By a News Reporter-Staff News Editor at Physics Week -- New research on Nanotubes is the subject of a report. According to news reporting originating in Perugia, Italy, by VerticalNews journalists, research stated, "On one hand, classical Monte Carlo and molecular dynamics simulations have been very useful in the study of liquids in nanotubes, enabling a wide variety of properties to be calculated in intuitive agreement with experiments. On the other hand, recent studies indicate that the theory of continuum breaks down only at the nanometer level; consequently flows through nanotubes still can be investigated with Navier-Stokes equations if we take suitable boundary conditions into account."
The news reporters obtained a quote from the research from the University of Perugia, "The aim of this paper is to study the statics and dynamics of liquids in nanotubes by using methods of nonlinear continuum mechanics. We assume that the nanotube is filled with only a liquid phase; by using a second gradient theory the static profile of the liquid density in the tube is analytically obtained and compared with the profile issued from molecular dynamics simulation. Inside the tube there are two domains: a thin layer near the solid wall where the liquid density is non-uniform and a central core where the liquid density is uniform. In the dynamic case a closed form analytic solution seems to be no more possible, but by a scaling argument it is shown that, in the tube, two distinct domains connected at their frontiers still exist."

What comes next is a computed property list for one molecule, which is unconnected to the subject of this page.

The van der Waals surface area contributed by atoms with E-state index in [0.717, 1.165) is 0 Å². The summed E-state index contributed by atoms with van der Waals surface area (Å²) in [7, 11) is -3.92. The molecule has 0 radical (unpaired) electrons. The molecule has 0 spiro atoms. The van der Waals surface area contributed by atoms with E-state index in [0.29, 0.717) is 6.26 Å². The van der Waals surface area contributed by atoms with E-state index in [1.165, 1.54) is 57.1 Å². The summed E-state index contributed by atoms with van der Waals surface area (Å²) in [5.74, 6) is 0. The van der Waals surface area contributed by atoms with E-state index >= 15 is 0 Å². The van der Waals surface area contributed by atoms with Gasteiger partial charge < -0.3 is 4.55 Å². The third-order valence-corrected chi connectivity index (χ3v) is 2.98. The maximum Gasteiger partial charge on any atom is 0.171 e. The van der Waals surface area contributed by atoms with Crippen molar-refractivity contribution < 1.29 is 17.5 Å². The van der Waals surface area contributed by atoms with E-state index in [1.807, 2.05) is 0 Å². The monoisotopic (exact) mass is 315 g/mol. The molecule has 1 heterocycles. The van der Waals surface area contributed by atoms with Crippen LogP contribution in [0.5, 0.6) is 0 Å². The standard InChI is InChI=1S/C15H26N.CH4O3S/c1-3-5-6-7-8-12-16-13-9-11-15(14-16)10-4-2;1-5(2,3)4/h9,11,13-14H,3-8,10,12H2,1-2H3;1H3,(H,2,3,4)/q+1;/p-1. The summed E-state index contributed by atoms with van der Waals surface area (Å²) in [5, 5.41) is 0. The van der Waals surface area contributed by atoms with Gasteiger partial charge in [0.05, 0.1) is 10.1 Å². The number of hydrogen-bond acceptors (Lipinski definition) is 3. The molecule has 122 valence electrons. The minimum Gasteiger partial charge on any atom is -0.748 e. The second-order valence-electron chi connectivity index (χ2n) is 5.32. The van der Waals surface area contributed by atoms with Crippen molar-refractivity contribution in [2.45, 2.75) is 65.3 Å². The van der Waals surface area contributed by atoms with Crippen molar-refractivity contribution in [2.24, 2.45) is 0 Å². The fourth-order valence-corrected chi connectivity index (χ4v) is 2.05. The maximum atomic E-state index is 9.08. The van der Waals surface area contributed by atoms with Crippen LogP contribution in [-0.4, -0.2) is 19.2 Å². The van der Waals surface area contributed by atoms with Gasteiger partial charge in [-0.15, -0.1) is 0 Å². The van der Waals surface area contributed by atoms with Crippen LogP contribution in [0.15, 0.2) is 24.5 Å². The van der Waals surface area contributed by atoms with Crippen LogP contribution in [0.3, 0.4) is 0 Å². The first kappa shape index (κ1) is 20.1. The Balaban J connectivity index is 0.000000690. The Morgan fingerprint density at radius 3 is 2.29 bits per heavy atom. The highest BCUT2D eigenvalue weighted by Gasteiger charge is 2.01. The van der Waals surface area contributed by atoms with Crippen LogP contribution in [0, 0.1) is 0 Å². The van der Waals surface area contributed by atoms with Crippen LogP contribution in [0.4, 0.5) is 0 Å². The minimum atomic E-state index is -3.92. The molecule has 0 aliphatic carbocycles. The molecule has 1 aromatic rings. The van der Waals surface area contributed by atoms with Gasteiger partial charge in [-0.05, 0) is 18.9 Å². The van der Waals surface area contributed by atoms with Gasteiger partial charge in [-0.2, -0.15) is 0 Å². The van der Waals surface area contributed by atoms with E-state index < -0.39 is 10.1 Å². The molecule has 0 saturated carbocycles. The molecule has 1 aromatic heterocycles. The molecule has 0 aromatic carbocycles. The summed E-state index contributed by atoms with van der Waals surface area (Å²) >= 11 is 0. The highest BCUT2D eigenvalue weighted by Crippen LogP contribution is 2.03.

According to the news reporters, the research concluded: "The thin inhomogeneous layer near the solid wall can be interpreted in relation with the Navier length when the liquid slips on the boundary as it is expected by experiments and molecular dynamics calculations."
For more information on this research see: Scaling Navier-Stokes equation in nanotubes. Physics of Fluids, 2013;25(8):149-165. Physics of Fluids can be contacted at: Amer Inst Physics, Circulation & Fulfillment Div, 2 Huntington Quadrangle, Ste 1 N O 1, Melville, NY 11747-4501, USA. (American Institute of Physics - www.aip.org/; Physics of Fluids - pof.aip.org/)
Our news correspondents report that additional information may be obtained by contacting M. Garajeu, University of Perugia, Dipartimento Ingn Ind, I-06125 Perugia, Italy. Additional authors for this research include H. Gouin and G. Saccomandi.
Keywords for this news article include: Italy, Europe, Perugia, Physics, Nanotechnology, Molecular Dynamics, Emerging Technologies
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